August to November 2022

Author: Giacomo Cafaro

Hannah et al. (doi: 10.3899/jrheum.220383) performed a systematic literature review (SLR) and meta-analysis (MA) to evaluate predictors of mortality in inflammatory myopathy-associated interstitial lung disease. 62 studies were included in the meta-analysis. From a serological point of view, the presence of anti-melanoma-differentiation-associated protein (MDA)-5 (OR 6.20) and the absence of anti-aminoacyl-tRNA synthetase (OR 0.33) represented risk factors for mortality. The main clinical features with highest odds ratio (OR) for mortality were the presence of acute/subacute interstitial pneumonia (OR 8.31), fever (OR 2.71), dermatomyositis (OR 2.48) and ulceration (OR 1.97).

Another interesting SLR with MA was published by Meng et al. (doi: 10.3899/jrheum.220152) who evaluated 2000 rheumatoid arthritis (RA) patients from 10 studies investigating the ability to maintain remission after tapering or withdrawal of methotrexate (MTX) in patients treated with a combination therapy of MTX + biological or targeted synthetic disease modifying antirheumatic drugs (b/tsDMARD). Although the studies included were significantly different in terms of medication taken, tapering scheme, duration of remission before tapering and follow-up time, the authors found an overall 90% maintenance of remission compared to patients who did not taper MTX.

Aggarwal et al. (doi: 10.1056/NEJMoa2117912) carried out a randomized, placebo-controlled trial of intravenous immune globulins (IVIG) for the treatment of dermatomyositis. IVIG were infused at 2 g/kg in 2-5 doses, for 4 cycles, every 4 weeks. All patients were allowed concomitant glucocorticoids and immunosuppressors (except for cyclophosphamide). At 16 weeks 79% of IVIG vs 44% of placebo achieved the primary end-point (total improvement score – TIS – improvement of at least 20%). Results in the same direction were obtained for most secondary end-points. However, IVIG was associated with a higher rate of adverse events, especially thromboembolism.

Fitzgerald et al. (doi: 10.1016/j.jbspin.2022.105420) performed an ancillary analysis of the ASAS PerSpA study on the overlap of fibromyalgia (FM) and spondyloarthritis (SpA), with a specific focus on enthesitis. Among the results obtained, they confirmed that the presence of FM does not overestimate the classification of SpA according to ASAS criteria. However, it significantly affects multiple disease activity scores, including BASDAI, BASFI and ASDAS, that are higher in the presence of FM. In particular, because changes of ASDAS represent the main outcome to guide treatment, the presence of FM should be carefully considered.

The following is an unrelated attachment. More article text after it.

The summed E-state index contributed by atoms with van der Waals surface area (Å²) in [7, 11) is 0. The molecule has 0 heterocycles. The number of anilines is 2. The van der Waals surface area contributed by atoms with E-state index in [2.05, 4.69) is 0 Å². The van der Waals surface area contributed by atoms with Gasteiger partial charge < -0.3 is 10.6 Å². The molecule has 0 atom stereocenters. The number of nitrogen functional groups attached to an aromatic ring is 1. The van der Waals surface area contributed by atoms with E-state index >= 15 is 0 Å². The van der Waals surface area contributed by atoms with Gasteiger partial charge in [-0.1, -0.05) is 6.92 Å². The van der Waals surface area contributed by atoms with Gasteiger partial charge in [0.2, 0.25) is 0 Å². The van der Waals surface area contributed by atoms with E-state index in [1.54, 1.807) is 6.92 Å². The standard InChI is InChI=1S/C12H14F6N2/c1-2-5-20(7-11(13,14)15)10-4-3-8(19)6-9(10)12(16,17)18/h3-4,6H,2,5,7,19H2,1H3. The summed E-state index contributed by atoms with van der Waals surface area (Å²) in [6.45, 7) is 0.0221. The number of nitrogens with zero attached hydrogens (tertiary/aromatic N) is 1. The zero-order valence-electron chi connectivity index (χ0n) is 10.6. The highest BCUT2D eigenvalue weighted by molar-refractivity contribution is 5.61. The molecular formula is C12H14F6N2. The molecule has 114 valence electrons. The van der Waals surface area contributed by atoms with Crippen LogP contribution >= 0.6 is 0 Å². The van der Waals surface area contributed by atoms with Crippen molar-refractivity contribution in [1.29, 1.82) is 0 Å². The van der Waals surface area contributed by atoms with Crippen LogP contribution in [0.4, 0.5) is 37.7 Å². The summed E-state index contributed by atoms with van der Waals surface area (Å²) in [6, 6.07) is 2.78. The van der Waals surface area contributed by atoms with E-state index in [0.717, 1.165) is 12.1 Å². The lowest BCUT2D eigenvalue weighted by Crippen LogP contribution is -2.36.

Carvajal Alegria et al. (doi: 10.1016/j.jbspin.2022.105459) retrospectively evaluated a cohort of 93 patients who underwent a second minor salivary gland biopsy after an initial biopsy performed for suspected primary Sjögren’s syndrome (pSS). Second biopsy was performed after a mean of 5.7 ± 4.3 years after the first and the concordance between 1st and 2nd biopsy in terms of positivity was very low both for pSS and non-pSS patients (κ = -0.04 and 0.18, respectively), though with no clear signs of evolution. However, in 13/93 (14%) patients, the results of the 2nd biopsy was a key element for a change of diagnosis.

About the Author

Giacomo Cafaro

Giacomo is Assistant Professor and Consultant Rheumatologist at the Rheumatology Unit of the university of Perugia, Italy. He was PARTNER fellow at the Institute of Infection, Immunity and Inflammation at the University of Glasgow, working on stromal immunology in tendinopathy and PsA. His main research interests are T cell biology in autoimmune diseases, psoriatic arthritis, Sjögren’s syndrome and ultrasound in rheumatology. Giacomo is a member of the Newsletter sub-committee.

Leave a Reply